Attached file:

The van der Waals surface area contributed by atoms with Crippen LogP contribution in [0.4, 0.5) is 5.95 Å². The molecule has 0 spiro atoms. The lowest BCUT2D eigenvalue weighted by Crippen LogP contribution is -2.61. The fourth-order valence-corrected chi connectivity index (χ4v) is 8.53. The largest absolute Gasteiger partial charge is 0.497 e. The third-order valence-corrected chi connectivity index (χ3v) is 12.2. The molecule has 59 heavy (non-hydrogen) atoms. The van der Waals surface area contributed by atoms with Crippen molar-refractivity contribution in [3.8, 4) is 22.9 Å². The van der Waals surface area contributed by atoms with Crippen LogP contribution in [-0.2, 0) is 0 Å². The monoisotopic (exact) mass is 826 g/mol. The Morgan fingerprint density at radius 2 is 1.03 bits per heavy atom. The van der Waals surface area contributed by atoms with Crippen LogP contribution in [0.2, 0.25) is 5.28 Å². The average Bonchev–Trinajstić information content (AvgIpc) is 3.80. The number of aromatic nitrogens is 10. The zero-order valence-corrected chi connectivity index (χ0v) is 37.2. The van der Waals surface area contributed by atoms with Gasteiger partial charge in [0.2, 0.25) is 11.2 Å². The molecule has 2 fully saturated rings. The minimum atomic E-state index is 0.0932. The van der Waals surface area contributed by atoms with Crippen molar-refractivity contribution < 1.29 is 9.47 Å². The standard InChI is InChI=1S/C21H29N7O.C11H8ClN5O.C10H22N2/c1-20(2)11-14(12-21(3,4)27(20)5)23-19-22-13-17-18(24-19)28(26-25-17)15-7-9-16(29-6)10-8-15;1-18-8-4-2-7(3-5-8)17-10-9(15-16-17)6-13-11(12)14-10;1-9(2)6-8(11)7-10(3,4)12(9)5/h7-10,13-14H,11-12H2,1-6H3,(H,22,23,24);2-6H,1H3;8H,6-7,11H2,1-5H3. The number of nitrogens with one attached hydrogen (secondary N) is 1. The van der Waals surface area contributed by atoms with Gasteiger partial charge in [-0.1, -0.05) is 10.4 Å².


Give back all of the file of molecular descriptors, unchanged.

The van der Waals surface area contributed by atoms with Crippen LogP contribution in [0.4, 0.5) is 5.95 Å². The molecule has 0 spiro atoms. The lowest BCUT2D eigenvalue weighted by Crippen LogP contribution is -2.61. The fourth-order valence-corrected chi connectivity index (χ4v) is 8.53. The largest absolute Gasteiger partial charge is 0.497 e. The third-order valence-corrected chi connectivity index (χ3v) is 12.2. The molecule has 59 heavy (non-hydrogen) atoms. The van der Waals surface area contributed by atoms with Crippen molar-refractivity contribution in [3.8, 4) is 22.9 Å². The van der Waals surface area contributed by atoms with Crippen LogP contribution in [-0.2, 0) is 0 Å². The monoisotopic (exact) mass is 826 g/mol. The Morgan fingerprint density at radius 2 is 1.03 bits per heavy atom. The van der Waals surface area contributed by atoms with Crippen LogP contribution in [0.2, 0.25) is 5.28 Å². The average Bonchev–Trinajstić information content (AvgIpc) is 3.80. The number of aromatic nitrogens is 10. The zero-order valence-corrected chi connectivity index (χ0v) is 37.2. The van der Waals surface area contributed by atoms with Gasteiger partial charge in [0.2, 0.25) is 11.2 Å². The molecule has 2 fully saturated rings. The minimum atomic E-state index is 0.0932. The van der Waals surface area contributed by atoms with Crippen molar-refractivity contribution < 1.29 is 9.47 Å². The standard InChI is InChI=1S/C21H29N7O.C11H8ClN5O.C10H22N2/c1-20(2)11-14(12-21(3,4)27(20)5)23-19-22-13-17-18(24-19)28(26-25-17)15-7-9-16(29-6)10-8-15;1-18-8-4-2-7(3-5-8)17-10-9(15-16-17)6-13-11(12)14-10;1-9(2)6-8(11)7-10(3,4)12(9)5/h7-10,13-14H,11-12H2,1-6H3,(H,22,23,24);2-6H,1H3;8H,6-7,11H2,1-5H3. The number of nitrogens with one attached hydrogen (secondary N) is 1. The van der Waals surface area contributed by atoms with Gasteiger partial charge in [-0.1, -0.05) is 10.4 Å².